Power of Bullying

Lies in the fear of a victim

Power of Bullying, Healthy Living Magazine, Parenting

Power of Bullying, Healthy Living Magazine, Parenting

As soon as we entered home, she threw her backpack across the hallway, kicked off her shoes with the fury I’ve never seen on her face, and stormed off into her room, slamming the door shut. When I knocked on her door to invite her to dinner, instead of her usual chatter about school activities and showing me her art projects, she buried her face in her plate and ate in silence. This was the first dinner when she ate her vegetables without my nagging. Clearly, something was wrong.

When I finally got her to talk, and I understood the reasons for her irate behavior, a chill went through my spine. In between her loud sobs, I heard “another girl” and “she told others to not play with me.” My heart stopped. The visions of bullying went through my mind, scary images of one of the most dreadful experiences parents could ever watch their child go through. This couldn’t be happening to my daughter. She’s kind, friendly with everyone in school, and bright. She was also just turning 4 years old.

Bullying is an all-encompassing name that describes intimidation, aggression, and bending of someone’s will. The oppressor is usually bigger and stronger than the victim. Bullying is also a term that I thought was reserved for older kids, not for my sweet preschooler.

What is more, her school is definitely not the place that I imagined bullying would ever take place. It’s a popular private learning center that prides itself on carefully selecting children (toddlers and preschoolers). We fell in love with the school when we toured it, and eagerly signed up our daughter, even though its tuition was higher than average for our neighborhood. The staff was engaging and patient; the teachers seemed to care. Our daughter loved every minute of it; the teachers called her “their little helper” because she always sat in the front and participated in all activities.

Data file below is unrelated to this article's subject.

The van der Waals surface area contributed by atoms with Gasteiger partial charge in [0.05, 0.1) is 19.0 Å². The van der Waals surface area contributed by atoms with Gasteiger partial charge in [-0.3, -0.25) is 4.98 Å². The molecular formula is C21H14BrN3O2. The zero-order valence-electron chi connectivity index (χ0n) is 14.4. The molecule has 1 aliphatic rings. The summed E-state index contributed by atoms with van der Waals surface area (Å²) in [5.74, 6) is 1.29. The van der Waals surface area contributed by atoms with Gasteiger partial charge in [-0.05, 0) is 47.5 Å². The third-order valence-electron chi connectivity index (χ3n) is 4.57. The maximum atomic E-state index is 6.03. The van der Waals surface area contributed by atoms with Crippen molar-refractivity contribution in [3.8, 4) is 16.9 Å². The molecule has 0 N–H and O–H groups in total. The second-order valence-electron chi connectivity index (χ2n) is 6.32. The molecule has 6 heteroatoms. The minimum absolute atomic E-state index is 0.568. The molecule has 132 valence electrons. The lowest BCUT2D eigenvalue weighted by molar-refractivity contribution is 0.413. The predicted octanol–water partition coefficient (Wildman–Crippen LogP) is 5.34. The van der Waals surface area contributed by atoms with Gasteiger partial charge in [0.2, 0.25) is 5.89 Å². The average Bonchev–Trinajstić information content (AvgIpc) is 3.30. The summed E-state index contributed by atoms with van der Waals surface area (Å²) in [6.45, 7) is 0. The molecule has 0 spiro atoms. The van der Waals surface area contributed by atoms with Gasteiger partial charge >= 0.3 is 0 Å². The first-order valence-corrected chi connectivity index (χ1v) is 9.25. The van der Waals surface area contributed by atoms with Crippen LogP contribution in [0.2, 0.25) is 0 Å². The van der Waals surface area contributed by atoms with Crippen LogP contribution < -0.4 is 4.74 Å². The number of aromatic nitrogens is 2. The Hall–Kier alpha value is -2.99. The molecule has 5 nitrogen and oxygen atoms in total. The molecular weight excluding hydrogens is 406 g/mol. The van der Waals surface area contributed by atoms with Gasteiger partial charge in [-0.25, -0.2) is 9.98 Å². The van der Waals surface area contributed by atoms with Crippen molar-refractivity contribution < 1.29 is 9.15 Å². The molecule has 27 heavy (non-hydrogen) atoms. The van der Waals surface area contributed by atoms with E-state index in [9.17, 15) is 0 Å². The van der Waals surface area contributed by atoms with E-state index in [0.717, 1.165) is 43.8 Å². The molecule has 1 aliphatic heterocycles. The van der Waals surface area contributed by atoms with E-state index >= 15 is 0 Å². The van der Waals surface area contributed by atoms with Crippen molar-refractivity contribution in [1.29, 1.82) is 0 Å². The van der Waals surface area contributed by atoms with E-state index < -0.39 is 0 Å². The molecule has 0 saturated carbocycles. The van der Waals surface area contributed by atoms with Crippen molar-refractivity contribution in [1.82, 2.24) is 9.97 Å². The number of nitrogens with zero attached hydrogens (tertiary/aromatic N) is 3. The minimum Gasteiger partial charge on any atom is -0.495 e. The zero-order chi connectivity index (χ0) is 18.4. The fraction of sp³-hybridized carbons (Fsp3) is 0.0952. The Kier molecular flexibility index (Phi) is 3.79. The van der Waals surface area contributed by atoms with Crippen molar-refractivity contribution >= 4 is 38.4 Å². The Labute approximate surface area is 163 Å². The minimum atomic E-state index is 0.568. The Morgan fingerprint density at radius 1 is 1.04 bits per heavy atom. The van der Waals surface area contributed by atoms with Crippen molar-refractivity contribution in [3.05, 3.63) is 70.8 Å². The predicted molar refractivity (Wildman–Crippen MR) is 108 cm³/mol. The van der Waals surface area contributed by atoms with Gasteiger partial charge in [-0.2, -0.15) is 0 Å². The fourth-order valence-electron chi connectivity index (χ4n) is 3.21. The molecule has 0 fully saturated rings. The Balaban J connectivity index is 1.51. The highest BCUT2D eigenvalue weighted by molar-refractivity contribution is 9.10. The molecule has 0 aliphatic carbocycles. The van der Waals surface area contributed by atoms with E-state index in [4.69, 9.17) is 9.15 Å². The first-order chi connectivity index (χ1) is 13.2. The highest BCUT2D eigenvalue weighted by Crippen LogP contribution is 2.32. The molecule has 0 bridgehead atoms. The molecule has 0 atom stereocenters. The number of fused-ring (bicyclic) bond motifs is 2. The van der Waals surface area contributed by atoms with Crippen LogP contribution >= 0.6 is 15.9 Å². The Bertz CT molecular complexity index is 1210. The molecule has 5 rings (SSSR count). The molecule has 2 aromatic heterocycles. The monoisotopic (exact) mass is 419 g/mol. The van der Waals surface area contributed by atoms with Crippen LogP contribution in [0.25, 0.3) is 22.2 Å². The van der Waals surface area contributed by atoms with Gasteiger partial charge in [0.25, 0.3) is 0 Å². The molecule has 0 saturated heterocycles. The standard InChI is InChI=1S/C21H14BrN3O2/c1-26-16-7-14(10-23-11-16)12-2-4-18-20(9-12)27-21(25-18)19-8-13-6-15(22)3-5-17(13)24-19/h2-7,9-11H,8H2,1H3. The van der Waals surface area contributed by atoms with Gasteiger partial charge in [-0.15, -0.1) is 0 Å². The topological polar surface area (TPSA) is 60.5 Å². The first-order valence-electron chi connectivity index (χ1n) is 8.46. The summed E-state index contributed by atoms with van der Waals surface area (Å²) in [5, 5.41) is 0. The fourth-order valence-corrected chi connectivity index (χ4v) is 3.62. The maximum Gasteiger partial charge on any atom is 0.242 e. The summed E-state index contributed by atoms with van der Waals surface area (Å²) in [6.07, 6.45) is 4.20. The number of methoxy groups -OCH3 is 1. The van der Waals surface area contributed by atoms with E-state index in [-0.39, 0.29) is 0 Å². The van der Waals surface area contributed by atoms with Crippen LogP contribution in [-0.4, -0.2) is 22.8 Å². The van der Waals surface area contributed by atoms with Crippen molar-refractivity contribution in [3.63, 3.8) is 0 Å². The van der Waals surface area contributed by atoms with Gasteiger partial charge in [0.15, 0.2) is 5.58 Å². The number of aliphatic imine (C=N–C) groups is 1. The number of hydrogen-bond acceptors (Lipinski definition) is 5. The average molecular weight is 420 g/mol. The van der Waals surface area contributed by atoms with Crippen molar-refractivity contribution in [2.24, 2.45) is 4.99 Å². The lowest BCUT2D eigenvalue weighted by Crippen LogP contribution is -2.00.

Until the day it all changed.

We didn’t call it bullying, not at first. Bullying sounded too harsh, too grownup. The other girl was one year older and much bigger in size. We asked the school and there were no other complaints from other parents about that girl. We kept telling ourselves that it was just a series of unfortunate episodes where the girls were unable to share toys. But with each passing day that our daughter seemed to have lost interest in the activities that she used to be delighted in, it became harder and harder to not call it by its proper name.

I witnessed it in action on a gloomy October morning when I lingered in school longer than usual. Standing behind the thick window of the classroom, I was watching a group of girls playing with the kitchen toys. My daughter “cooked” what appeared to be a mush of potatoes, peas, and something from the Lego box. The girls were laughing and spoonfeeding each other. In any other circumstance, I would run to them to remind that they should pretend to feed each other instead of actually putting toys on their lips, but on that day I stayed put. I saw the bully girl approach the group, and I could already see that challenging glare in her eyes. She had her hands on hips, lips spread in a broad ridiculing smile, and her whole physique oozed intimidation. She stopped in front of my daughter and folded her arms across her chest in that threatening way that made all of my insides turn. The smile froze on my daughter’s face, and I could unmistakably see a fash of fear in her eyes. I wasn’t able to hear everything that was said, but what I did pick up was enough. “Stupid game,” “she doesn’t even know what she is making,” and “don’t play with her” were uttered in a humiliating tone. My daughter’s replies were faint and sparse. When every single girl followed the bully to the other side of the classroom, I had to gather all of my strength to not jump in and pound my fists into the bully’s chest myself. My daughter looked lost, abandoned, and small. My heart squeezed in colossal agony when I saw her sad eyes following her friends to engage in a game that my daughter was so cruelly excluded from.